Nebula Award Winners Announced: Kim Stanley Robinson, Nancy Kress, and More

This weekend in San Jose, California, the Science Fiction and Fantasy Writers of America announced the winners of the Nebula Award, given for excellence in SF/F. Kim Stanley Robinson’s 2312 won for best novel, confirming Omni’s prediction that Robinson was among the favorites. The full list of winners is:

2312, Kim Stanley Robinson (Orbit US; Orbit UK)

After the Fall, Before the Fall, During the Fall, Nancy Kress (Tachyon)

“Close Encounters,” Andy Duncan (The Pottawatomie Giant & Other Stories)

Short Story:
“Immersion,” Aliette de Bodard (Clarkesworld 6/12)

Ray Bradbury Award for Outstanding Dramatic Presentation:
Beasts of the Southern Wild

Andre Norton Award for Young Adult Science Fiction and Fantasy Book:
Fair Coin, E.C. Myers (Pyr)

Robinson has often been considered a master of world-building, plot, and inspired exposition. In 2312 he created flawed, compelling characters and an intriguing vision of the future. Nancy Kress and Andy Duncan are perennial Nebula favorites, while the win for rising star Aliette de Bodard is her first—and a rare Nebula win for any writer not from the U.S. or U.K. Bodard was also up for best novella for On a Red Station, Drifting, available in book form.

Kim Stanley Robinson viewed through his Nebula Award

Gregory Bossert, whose fiction has appeared in Asimov’s SF Magazine, among others, attended the awards ceremony as a guest of Asimov’s editor-in-chief Sheila Williams at the Dell Magazine table. He reported back to Omnivoracious that the highlights included “Outgoing SFWA president John Scalzi's warm introduction of the Solstice Award posthumously to Carl Sagan, and Nick Sagan's gracious and inspiring speech accepting on his father's behalf,” with Ginjer Buchanan also winning a Soltice Award. Michael H. Payne, meanwhile, was given the Kevin O’Donnell Jr. Service to SFWA Award.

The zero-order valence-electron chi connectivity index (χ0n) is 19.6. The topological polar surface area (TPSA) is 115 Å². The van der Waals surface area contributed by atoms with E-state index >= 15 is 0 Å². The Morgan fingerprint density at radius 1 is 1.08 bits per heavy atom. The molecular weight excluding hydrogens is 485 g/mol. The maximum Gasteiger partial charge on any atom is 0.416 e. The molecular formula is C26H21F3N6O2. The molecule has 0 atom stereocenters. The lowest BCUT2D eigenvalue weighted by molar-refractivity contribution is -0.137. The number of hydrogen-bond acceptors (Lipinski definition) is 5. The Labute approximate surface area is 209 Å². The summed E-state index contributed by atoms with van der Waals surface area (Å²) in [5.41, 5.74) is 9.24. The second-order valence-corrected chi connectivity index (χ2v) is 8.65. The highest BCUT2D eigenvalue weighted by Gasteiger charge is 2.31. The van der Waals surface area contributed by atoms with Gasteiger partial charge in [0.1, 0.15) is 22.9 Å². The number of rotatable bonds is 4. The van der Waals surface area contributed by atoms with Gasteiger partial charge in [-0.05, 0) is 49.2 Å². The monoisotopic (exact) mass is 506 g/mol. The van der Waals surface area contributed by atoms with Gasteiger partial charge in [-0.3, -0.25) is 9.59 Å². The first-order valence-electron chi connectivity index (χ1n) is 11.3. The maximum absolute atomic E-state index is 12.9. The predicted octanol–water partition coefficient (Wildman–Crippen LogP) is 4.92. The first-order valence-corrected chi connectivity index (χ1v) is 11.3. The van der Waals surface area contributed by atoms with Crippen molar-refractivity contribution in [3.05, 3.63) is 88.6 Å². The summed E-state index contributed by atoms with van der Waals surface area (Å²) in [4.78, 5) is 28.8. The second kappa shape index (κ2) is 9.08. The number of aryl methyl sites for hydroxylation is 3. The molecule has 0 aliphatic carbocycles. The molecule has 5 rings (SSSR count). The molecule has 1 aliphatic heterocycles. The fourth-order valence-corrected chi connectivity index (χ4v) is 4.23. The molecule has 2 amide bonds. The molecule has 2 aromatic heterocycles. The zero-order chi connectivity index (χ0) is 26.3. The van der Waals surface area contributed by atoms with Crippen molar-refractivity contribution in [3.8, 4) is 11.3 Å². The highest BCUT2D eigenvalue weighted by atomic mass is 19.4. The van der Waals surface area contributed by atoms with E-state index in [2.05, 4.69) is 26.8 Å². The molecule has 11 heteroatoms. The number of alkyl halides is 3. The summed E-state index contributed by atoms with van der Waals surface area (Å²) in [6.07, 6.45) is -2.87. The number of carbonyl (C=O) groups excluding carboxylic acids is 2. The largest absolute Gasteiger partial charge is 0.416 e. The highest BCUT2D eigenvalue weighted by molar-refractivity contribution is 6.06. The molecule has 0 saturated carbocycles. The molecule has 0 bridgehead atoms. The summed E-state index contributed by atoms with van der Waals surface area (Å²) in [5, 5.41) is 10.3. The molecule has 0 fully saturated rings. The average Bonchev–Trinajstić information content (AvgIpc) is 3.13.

Bossert thought toastmaster Robert Silverberg was “wry and sharp-witted throughout, never more so than in his introduction of the Damon Knight Grand Master Award for lifetime achievement to Gene Wolfe. Wolfe’s acceptance speech was both funny and moving; he concluded by saying that as nice as the awards are, and as wonderful and strange the people in attendance, in the end there was no place like home, and for him, home was the books.”

In addition, Bossert found Aliette de Bodard's “shock and near-tearful joy at winning short story Nebula a delightful break from the banter of the Nebula veterans.”

Kim Stanley Robinson's acceptance speech for 2312 “deftly wrapped up the ceremony by returning to the respect and appreciation he and the assembled SFWA members have for newly anointed Grand Master Gene Wolfe and his works. This led to an un-staged and riotous standing ovation for Wolfe, and then a long evening of celebration.”

Gene Wolfe, David G. Hartwell, and Kim Stanley Robinson

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